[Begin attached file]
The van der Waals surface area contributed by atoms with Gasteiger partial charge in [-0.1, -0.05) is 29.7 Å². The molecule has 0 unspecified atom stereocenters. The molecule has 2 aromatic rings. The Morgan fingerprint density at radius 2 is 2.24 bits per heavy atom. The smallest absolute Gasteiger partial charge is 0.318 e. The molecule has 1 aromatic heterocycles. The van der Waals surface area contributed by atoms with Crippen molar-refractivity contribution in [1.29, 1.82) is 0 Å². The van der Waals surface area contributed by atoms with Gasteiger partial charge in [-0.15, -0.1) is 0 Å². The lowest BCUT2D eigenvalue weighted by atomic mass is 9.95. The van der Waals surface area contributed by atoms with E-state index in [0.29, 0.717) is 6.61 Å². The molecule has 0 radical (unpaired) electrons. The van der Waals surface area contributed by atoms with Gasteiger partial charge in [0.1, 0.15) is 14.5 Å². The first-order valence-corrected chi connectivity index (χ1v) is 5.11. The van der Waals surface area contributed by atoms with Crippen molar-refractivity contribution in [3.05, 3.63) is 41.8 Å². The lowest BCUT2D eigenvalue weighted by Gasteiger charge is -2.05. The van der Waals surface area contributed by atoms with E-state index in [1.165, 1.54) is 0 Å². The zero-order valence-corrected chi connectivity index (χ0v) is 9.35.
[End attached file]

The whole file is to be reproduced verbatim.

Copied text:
The van der Waals surface area contributed by atoms with Gasteiger partial charge in [-0.1, -0.05) is 29.7 Å². The molecule has 0 unspecified atom stereocenters. The molecule has 2 aromatic rings. The Morgan fingerprint density at radius 2 is 2.24 bits per heavy atom. The smallest absolute Gasteiger partial charge is 0.318 e. The molecule has 1 aromatic heterocycles. The van der Waals surface area contributed by atoms with Crippen molar-refractivity contribution in [1.29, 1.82) is 0 Å². The van der Waals surface area contributed by atoms with Gasteiger partial charge in [-0.15, -0.1) is 0 Å². The lowest BCUT2D eigenvalue weighted by atomic mass is 9.95. The van der Waals surface area contributed by atoms with E-state index in [0.29, 0.717) is 6.61 Å². The molecule has 0 radical (unpaired) electrons. The van der Waals surface area contributed by atoms with Gasteiger partial charge in [0.1, 0.15) is 14.5 Å². The first-order valence-corrected chi connectivity index (χ1v) is 5.11. The van der Waals surface area contributed by atoms with Crippen molar-refractivity contribution in [3.05, 3.63) is 41.8 Å². The lowest BCUT2D eigenvalue weighted by Gasteiger charge is -2.05. The van der Waals surface area contributed by atoms with E-state index in [1.165, 1.54) is 0 Å². The zero-order valence-corrected chi connectivity index (χ0v) is 9.35.